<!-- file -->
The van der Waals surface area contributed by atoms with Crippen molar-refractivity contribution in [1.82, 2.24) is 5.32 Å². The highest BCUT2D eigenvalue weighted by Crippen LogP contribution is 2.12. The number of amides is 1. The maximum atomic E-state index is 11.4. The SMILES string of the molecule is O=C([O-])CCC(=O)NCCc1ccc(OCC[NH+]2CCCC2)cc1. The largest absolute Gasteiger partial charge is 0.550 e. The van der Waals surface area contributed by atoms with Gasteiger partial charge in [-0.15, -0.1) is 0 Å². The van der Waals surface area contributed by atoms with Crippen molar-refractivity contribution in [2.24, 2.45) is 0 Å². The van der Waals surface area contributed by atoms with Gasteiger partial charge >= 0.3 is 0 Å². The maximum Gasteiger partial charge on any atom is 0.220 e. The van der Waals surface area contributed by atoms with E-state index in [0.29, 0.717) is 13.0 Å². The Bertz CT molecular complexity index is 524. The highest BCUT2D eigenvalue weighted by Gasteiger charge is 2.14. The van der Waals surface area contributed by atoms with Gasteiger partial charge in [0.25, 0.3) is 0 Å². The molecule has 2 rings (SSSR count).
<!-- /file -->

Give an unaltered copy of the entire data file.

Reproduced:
The van der Waals surface area contributed by atoms with Crippen molar-refractivity contribution in [1.82, 2.24) is 5.32 Å². The highest BCUT2D eigenvalue weighted by Crippen LogP contribution is 2.12. The number of amides is 1. The maximum atomic E-state index is 11.4. The SMILES string of the molecule is O=C([O-])CCC(=O)NCCc1ccc(OCC[NH+]2CCCC2)cc1. The largest absolute Gasteiger partial charge is 0.550 e. The van der Waals surface area contributed by atoms with Gasteiger partial charge in [-0.15, -0.1) is 0 Å². The van der Waals surface area contributed by atoms with Crippen molar-refractivity contribution in [2.24, 2.45) is 0 Å². The van der Waals surface area contributed by atoms with Gasteiger partial charge >= 0.3 is 0 Å². The maximum Gasteiger partial charge on any atom is 0.220 e. The van der Waals surface area contributed by atoms with E-state index in [0.29, 0.717) is 13.0 Å². The Bertz CT molecular complexity index is 524. The highest BCUT2D eigenvalue weighted by Gasteiger charge is 2.14. The van der Waals surface area contributed by atoms with Gasteiger partial charge in [0.25, 0.3) is 0 Å². The molecule has 2 rings (SSSR count).